Preeminent Kentucky reformer and womenas rights advocate Madeline McDowell Breckinridge (1872a1920) was at the forefront of social change during the late nineteenth and early twentieth centuries. A descendant of Henry Clay and the daughter of two of Kentuckyas most prominent families, Breckinridge had a remarkably varied activist career that included roles in the promotion of public health, education, womenas rights, and charity. Founder of the Lexington Civic League and Associated Charities, Breckinridge successfully lobbied to create parks and playgrounds and to establish a juvenile court system in Kentucky. She also became president of the Kentucky Equal Rights Association, served as vice president of the National American Woman Suffrage Association, and even campaigned across the country for the League of Nations. In the first biography of Breckinridge since 1921, Madeline McDowell Breckinridge and the Battle for a New South, Melba Porter Hay draws on newly discovered correspondence and rich personal interviews with her female associates to illuminate the fascinating life of this important Kentucky activist. Deftly balancing Breckinridgeas public reform efforts with her private concerns, Hay tells the story of Madelineas marriage to Desha Breckinridge, editor of the Lexington Herald, and how she used the match to her advantage by promoting social causes in the newspaper. Hay also chronicles Breckinridgeas ordeals with tuberculosis and amputation, and emotionally trying episodes of family betrayal and sex scandals. Hay describes how Breckinridgeas physical struggles and personal losses transformed her from a privileged socialite into a selfless advocate for the disadvantaged. Later as vice president of the National American Women Suffrage Association, Breckinridge lobbied for Kentuckyas ratification of the Nineteenth Amendment, which gave women the right to vote in 1920. While devoting much of her life to the woman suffrage movement on the local and national levels, she also supported the antituberculosis movement, social programs for the poor, compulsory school attendance, and laws regulating child labor. In bringing to life this extraordinary reformer, Hay shows how Breckinridge championed Kentuckyas social development during the Progressive Era.The Merck Manual of Diagnosis and Therapy (Rahway, NJ, 1950), 1250a51; David L. Ellison, Healing Tuberculosis in the Woods: ... 30; Michael E. Teller, The Tuberculosis Movement: A Public Health Campaign in the Progressive Era ( Westport, CT, ... n.d.; ACM diary, February 17, June 1, 7, August 6, November 16, 1897, all in HCMFP; Lexington Herald, April 11, 27, ... 1898; Attachment, January 19, 1899, DB Papers, Special Collections and Digital Programs, Margaret I. King Library, anbsp;...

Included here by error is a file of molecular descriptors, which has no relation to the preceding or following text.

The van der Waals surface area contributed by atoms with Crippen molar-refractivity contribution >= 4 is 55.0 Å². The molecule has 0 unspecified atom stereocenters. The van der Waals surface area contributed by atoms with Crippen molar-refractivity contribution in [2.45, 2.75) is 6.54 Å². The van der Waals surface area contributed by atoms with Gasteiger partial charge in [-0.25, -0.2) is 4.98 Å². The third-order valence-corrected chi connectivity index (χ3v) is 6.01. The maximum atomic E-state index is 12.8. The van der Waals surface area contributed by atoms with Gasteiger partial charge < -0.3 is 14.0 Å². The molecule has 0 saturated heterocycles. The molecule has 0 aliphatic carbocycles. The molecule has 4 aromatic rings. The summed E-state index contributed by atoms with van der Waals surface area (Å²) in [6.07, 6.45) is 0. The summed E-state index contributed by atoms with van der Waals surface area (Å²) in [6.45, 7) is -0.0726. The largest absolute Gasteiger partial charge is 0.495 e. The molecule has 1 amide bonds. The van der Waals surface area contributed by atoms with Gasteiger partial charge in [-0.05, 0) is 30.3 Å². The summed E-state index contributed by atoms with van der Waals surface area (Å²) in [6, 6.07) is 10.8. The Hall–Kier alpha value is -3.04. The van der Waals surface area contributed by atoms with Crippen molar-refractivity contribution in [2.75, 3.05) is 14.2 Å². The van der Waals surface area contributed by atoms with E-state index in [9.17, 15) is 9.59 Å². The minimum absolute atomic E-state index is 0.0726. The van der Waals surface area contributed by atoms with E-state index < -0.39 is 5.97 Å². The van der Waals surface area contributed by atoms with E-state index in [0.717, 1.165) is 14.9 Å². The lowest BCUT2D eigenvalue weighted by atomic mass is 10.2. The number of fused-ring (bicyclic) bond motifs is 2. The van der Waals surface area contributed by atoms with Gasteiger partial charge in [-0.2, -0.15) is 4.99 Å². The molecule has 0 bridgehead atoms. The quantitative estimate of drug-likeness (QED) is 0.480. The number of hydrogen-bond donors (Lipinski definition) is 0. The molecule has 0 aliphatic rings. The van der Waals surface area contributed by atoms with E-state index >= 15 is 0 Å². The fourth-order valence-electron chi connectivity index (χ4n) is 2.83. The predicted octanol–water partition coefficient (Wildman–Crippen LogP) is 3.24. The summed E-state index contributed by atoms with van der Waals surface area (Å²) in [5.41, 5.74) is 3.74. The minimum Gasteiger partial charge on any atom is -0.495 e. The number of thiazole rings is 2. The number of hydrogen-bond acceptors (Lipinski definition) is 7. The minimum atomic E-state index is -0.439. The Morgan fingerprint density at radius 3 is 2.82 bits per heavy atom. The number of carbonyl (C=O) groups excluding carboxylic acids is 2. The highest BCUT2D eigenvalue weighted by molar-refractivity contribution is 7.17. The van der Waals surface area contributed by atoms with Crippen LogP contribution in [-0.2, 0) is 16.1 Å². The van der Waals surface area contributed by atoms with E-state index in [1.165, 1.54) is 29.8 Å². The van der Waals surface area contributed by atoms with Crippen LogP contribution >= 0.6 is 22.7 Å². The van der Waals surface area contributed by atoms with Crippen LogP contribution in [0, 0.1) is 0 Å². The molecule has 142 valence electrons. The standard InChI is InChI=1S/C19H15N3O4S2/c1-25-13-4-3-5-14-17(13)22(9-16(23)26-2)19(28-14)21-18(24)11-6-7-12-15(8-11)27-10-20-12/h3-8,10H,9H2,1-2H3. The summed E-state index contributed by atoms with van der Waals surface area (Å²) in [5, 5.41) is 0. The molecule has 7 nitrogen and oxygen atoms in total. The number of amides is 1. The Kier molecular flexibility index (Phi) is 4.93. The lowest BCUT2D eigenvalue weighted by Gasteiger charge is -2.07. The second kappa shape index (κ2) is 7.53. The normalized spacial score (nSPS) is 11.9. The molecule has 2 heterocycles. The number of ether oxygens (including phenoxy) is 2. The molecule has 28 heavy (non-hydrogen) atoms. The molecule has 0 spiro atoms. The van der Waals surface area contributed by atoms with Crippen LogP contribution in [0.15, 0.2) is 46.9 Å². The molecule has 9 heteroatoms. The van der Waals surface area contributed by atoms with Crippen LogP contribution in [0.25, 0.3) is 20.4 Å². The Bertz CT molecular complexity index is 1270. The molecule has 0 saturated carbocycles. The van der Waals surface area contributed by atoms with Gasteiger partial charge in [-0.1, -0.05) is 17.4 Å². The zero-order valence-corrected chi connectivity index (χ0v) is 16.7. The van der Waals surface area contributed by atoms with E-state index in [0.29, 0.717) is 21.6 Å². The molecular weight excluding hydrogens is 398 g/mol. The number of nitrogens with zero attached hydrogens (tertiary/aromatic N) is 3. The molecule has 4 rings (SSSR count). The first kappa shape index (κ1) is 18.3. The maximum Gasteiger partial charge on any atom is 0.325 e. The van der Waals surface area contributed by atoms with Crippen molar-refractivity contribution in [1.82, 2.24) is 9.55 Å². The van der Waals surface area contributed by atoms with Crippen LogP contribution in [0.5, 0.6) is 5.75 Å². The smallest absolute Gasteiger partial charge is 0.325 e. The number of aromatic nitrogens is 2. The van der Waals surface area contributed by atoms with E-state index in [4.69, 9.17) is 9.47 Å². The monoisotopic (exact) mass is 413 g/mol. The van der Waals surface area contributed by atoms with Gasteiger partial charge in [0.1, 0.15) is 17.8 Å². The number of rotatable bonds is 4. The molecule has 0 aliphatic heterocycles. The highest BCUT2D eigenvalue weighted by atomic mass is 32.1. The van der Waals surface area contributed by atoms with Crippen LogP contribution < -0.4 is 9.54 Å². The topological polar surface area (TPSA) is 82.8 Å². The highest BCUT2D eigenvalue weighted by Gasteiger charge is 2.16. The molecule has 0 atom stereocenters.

|Title||:||Madeline McDowell Breckinridge and the Battle for a New South|
|Publisher||:||University Press of Kentucky - 2009-04-24|